Why? Well, five years later, the BBC reports that police have asked for the Operation Motorman files that led to the reports:
According to BBC Radio 4’s The Report, the files from Operation Motorman, which was run by the Information Commissioner’s Office in 2003, were requested three months ago.
The ICO’s findings are relevant to the phone hacking scandal for a number of reasons, if not necessarily ‘new news’.
- Former News International CEO Rebekah Brooks mistakenly cited the Guardian’s inclusion in the ICO report when she gave parliamentary evidence on Tuesday. She claimed that The Observer, The Guardian, News of the World, Daily Mail were in the top five of a chart recording the use of private investigators. It seems likely she was referring to the ICO chart in ‘What Price Privacy Now?’ that records transactions made by various publications and how many journalists – or clients acting on their behalf – were using these services. In fact, the top five listed were Daily Mail; Sunday People; Daily Mirror; Mail on Sunday; News of the World. The Observer appears 9th and the Guardian not at all (source: p11, What Price Privacy Now?). Questions about the Observer’s appearance in the report have been raised by journalist Iain Hepburn and the blogger Love and Garbage. Journalism.co.uk has further background here (Feb 2011).
- Paul Dacre claimed in Parliament on Monday that he had never “countenanced” hacking or blagging at the Daily Mail. The Daily Mail did, however, feature in the ‘What Price Privacy Now?’ report. PA Media Lawyer explains:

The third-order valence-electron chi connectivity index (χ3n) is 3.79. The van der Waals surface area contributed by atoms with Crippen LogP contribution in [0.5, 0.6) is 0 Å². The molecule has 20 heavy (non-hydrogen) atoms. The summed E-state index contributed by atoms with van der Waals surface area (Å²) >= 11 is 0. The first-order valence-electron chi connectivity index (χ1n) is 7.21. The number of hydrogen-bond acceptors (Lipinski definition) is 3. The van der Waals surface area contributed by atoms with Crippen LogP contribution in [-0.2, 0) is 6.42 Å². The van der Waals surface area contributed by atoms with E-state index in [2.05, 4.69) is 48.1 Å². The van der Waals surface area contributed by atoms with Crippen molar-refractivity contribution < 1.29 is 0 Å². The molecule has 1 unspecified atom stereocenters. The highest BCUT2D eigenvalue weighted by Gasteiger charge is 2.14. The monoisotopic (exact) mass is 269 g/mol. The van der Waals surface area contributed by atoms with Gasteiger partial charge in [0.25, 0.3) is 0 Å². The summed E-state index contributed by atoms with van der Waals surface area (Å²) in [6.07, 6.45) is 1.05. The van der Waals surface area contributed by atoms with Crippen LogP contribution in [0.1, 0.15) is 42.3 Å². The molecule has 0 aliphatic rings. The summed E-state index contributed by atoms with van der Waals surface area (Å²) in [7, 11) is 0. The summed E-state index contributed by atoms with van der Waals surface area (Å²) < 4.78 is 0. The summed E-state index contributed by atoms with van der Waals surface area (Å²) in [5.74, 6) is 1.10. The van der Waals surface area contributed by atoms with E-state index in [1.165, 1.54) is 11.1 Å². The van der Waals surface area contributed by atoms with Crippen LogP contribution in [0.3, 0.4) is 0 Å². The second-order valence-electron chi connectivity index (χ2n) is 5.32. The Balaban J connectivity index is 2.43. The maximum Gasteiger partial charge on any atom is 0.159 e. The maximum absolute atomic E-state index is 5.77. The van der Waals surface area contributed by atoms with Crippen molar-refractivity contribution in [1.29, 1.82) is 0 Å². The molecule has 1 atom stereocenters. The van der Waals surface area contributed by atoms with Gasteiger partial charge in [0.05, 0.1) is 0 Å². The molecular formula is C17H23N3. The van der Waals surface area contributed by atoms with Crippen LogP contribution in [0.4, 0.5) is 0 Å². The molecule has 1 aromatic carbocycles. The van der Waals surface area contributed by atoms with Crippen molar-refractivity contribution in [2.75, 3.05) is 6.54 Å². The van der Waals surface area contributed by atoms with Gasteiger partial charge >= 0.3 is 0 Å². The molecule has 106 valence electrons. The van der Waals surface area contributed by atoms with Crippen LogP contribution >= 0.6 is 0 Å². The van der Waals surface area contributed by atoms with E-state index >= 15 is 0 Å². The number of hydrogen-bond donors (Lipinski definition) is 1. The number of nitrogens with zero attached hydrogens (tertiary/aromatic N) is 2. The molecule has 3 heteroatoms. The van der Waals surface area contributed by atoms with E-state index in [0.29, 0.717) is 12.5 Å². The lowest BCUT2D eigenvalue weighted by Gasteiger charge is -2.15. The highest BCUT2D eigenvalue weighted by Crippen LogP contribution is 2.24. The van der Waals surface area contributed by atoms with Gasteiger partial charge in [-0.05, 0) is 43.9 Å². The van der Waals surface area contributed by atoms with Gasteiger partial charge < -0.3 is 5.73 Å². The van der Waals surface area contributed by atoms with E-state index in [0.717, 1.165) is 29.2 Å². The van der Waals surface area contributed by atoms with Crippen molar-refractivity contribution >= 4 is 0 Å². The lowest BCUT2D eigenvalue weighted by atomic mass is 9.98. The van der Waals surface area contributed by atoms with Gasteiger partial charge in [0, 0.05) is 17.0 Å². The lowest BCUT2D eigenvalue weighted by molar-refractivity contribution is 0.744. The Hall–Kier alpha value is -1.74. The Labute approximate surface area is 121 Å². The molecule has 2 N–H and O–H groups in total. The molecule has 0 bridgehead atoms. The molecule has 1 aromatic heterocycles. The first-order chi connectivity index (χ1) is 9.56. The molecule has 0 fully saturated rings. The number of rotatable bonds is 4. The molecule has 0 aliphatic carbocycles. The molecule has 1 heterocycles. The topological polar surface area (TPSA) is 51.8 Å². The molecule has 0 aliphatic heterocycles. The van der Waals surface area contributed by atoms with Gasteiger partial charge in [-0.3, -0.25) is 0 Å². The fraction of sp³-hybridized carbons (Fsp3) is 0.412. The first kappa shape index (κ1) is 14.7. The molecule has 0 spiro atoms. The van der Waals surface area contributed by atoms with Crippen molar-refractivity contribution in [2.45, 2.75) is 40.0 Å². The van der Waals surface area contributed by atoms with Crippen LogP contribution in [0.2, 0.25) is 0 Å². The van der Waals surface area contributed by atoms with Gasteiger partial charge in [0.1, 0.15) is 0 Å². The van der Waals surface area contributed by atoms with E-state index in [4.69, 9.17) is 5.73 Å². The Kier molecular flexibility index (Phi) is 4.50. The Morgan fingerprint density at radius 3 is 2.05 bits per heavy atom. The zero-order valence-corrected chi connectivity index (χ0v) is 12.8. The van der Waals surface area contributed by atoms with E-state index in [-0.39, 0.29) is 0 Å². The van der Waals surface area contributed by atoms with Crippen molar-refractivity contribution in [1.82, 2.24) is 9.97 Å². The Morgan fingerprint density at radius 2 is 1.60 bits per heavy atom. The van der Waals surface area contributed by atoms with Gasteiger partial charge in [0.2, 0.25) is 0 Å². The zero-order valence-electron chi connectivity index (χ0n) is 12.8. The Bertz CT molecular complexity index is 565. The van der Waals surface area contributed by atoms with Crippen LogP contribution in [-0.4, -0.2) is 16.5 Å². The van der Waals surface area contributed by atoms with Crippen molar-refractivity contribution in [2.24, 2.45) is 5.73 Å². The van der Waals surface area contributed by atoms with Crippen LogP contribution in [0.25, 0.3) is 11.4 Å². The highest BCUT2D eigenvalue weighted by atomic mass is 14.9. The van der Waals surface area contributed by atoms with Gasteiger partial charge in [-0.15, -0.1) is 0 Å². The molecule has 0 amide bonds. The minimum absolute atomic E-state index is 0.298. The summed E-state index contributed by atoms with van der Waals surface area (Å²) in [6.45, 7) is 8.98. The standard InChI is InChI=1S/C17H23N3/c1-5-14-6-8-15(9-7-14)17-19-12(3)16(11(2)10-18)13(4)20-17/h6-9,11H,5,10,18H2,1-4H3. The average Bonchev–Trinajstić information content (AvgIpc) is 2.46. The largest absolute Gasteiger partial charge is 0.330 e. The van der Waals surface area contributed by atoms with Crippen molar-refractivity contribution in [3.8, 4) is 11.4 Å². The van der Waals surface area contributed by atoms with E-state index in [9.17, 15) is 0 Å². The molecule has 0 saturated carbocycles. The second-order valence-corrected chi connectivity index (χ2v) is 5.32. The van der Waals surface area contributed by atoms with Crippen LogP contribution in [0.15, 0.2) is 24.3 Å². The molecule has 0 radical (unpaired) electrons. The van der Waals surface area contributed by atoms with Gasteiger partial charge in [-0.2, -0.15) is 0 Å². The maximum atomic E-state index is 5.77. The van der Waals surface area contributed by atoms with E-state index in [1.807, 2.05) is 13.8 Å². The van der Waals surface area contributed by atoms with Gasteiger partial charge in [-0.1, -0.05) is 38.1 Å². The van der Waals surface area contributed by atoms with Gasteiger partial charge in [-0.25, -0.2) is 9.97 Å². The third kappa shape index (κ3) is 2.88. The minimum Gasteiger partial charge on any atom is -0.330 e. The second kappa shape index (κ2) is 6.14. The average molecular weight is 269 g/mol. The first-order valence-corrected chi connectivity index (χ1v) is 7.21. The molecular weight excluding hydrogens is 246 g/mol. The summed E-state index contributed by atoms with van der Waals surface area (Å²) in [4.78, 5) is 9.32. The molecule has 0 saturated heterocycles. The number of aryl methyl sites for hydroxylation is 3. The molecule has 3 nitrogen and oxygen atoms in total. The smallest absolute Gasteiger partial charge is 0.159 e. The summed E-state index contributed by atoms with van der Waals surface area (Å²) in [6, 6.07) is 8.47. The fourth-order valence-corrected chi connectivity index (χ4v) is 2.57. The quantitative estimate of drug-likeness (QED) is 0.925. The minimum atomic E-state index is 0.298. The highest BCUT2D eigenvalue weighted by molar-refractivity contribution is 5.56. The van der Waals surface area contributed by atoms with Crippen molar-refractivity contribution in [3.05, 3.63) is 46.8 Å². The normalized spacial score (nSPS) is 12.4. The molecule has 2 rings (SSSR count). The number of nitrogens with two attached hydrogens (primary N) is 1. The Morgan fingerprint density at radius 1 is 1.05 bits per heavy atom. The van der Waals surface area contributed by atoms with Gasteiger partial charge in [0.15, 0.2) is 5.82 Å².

In 2006, the Information Commissioner published a report on data theft called ‘What price privacy now?’, which was written after the Operation Motorman investigation into private investigator Steve Whittamore. After raiding Whittamore’s home police seized handwritten records documenting thousands of requests – both legal and illegal – for information from journalists. The Daily Mail topped that list with a total of 952 requests made by 52 journalists, while its sister title the Mail on Sunday was in fourth place with 266 requests from 33 journalists.
On Twitter, journalist James Ball has rightly flagged up an important point about the ICO list – not all the transactions cited are necessarily illegal. He reports that he has spoken to the ICO: “They believe #Motorman list is *all* transactions between the PI and news orgs, with no effort to check legality. That is VERY different from a list of illegal transactions by news orgs. Confirmation coming soon.”
The ‘What Price Privacy Now?’ report is embedded below: